What NOT To Do After An Affair
By: Kathy
April 29, 2012

There is little less painful than witnessing the devastation people suffer in the wake of an affair.  Handling it the wrong way, however, will most likely lead to the agony of a repeat offense.  Here’s what NOT to do after an affair:

Stay Under The Same Roof – If you stay, or don’t make the cheating spouse leave, they do not feel the depth of their pain about what they did.  It may feel as though witnessing you in crushing pain is worse, but it is not.  You are reactive and that gives their already twisted up logic a hook to hang the blame for their behavior on.  Sitting alone in a dingy hotel room staring at blank walls and unable to see you or their kids whenever they want, allows the cheating spouse a clear view of the very real consequences for inappropriate behavior.

Too Much Contact – I know you are hurting, but it is best not to reach out to them or answer calls/texts/emails unless it is absolutely necessary (i.e., the kids, bills, etc.).  The person who hurt you is not the best person to comfort you.  You are vulnerable and too susceptible to their manipulation in this wounded state.  Also, when you engage with them about feelings, they are removed from their pain and fail to see themselves and their mistakes in full color.  Allow them to hear the deafening silence; it will speak so much louder than any words you can say.

Keep Their Secret – Because it is absolutely mortifying to find that your spouse has been with someone else, you may be hesitant to let others around you know what has happened.  I’m not suggesting that you take out a billboard, but people close to the family who know something is up, should be told the truth.  Once again, by keeping their secret, you prevent them from suffering the natural consequences of their own actions – having to face their parents, children, neighbors, etc. and answer to them for their behavior.

Not Hold Them Accountable – If you are trying to repair the relationship, you absolutely HAVE to hold them accountable.  This means full disclosure – passwords, phone access, all accounts, credit reports, everything.  If they refuse, then you need to re-evaluate how serious they are about stopping their behavior and committing to the relationship.  Those with nothing to hide, hide nothing.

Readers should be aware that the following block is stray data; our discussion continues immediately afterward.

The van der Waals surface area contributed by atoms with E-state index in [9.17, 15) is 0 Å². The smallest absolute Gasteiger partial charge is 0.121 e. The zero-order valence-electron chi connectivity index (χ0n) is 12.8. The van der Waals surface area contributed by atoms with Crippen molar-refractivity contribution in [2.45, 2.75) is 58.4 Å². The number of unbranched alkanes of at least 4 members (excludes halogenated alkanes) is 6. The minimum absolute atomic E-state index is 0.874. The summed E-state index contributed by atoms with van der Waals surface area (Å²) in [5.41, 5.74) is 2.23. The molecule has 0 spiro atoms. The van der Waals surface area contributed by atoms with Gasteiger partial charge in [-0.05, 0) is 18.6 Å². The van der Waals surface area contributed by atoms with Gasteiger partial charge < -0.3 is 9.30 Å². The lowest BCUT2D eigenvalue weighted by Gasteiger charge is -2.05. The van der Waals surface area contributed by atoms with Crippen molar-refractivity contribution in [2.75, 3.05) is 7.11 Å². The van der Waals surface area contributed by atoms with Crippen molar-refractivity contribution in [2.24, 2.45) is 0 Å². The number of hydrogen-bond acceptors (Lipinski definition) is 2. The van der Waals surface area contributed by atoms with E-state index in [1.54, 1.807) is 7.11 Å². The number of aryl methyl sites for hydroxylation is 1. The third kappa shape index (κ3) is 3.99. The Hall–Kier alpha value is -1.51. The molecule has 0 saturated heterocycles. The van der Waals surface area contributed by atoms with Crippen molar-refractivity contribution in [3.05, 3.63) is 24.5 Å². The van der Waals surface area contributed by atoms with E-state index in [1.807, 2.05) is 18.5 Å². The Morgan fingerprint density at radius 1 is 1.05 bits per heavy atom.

When you cower to their victim mentality or threats of leaving because you are “on their back”, you are not being true to yourself.  You deserve to be loved by someone that cares enough about you to want you to feel secure.  If you feel like you have to conduct an archeological dig to find out the truth, something is broken in your relationship.  If they are truly repentant, they will be an open book.

Make It About You – This is an all too common mistake.  It’s humiliating to be cheated on, but please know it is not about you.  They did not cheat because you are not good enough.  Young, skinny, pretty women and handsome, good men get cheated on, too.  When you let yourself get caught up in thinking that their cheating was because of you, you take the focus off of their bad behavior and put it on you – again taking them out of their pain and minimizing the amount of work they will be able to do on themselves.

Let Them Pressure You  – Can we just go ahead and agree that if they were cheating on you, their judgment was already distorted?   I’ve heard these arguments coming out of the cheating spouses . . .“How can we work on our marriage if we’re not living  together?”  “How long do I have to get beaten up about this?”  “If we can just have sex again, we’ll be okay.”  They will try to use their illogical logic to convince you that your next move should be what is best for them not for you.  The cheating spouse is the LAST person you should be looking to for guidance on what to do next.

Not Insist That They Get Into Recovery – If you plan to work on the relationship, you simply must insist that with the help of a counselor they figure out what was going on inside of them that caused them to cheat.  It could be sexual addiction, unresolved grief, not being in touch with their own needs, a victim mentality, or any number of things.  If you want to salvage the relationship and not be the victim of a repeat offense, you need to insist that they keep working on themselves until they have a complete understanding why they did what they did.  You need to work with a good therapist as well to help guide you through the grief.

Whether you plan to continue working on the relationship or not, your spouse’s recovery is in large part dependent upon what you do after you learn of the affair.  Making these mistakes halts the natural course of events – pain.   Feeling pain is what drives people to really work on themselves.

While I know it is much easier said than done, your actions need to be swift and severe.  Their promises to not do it again will only go so far.  You owe it to yourself to take action, and your partner’s ability to learn and grow depends upon it!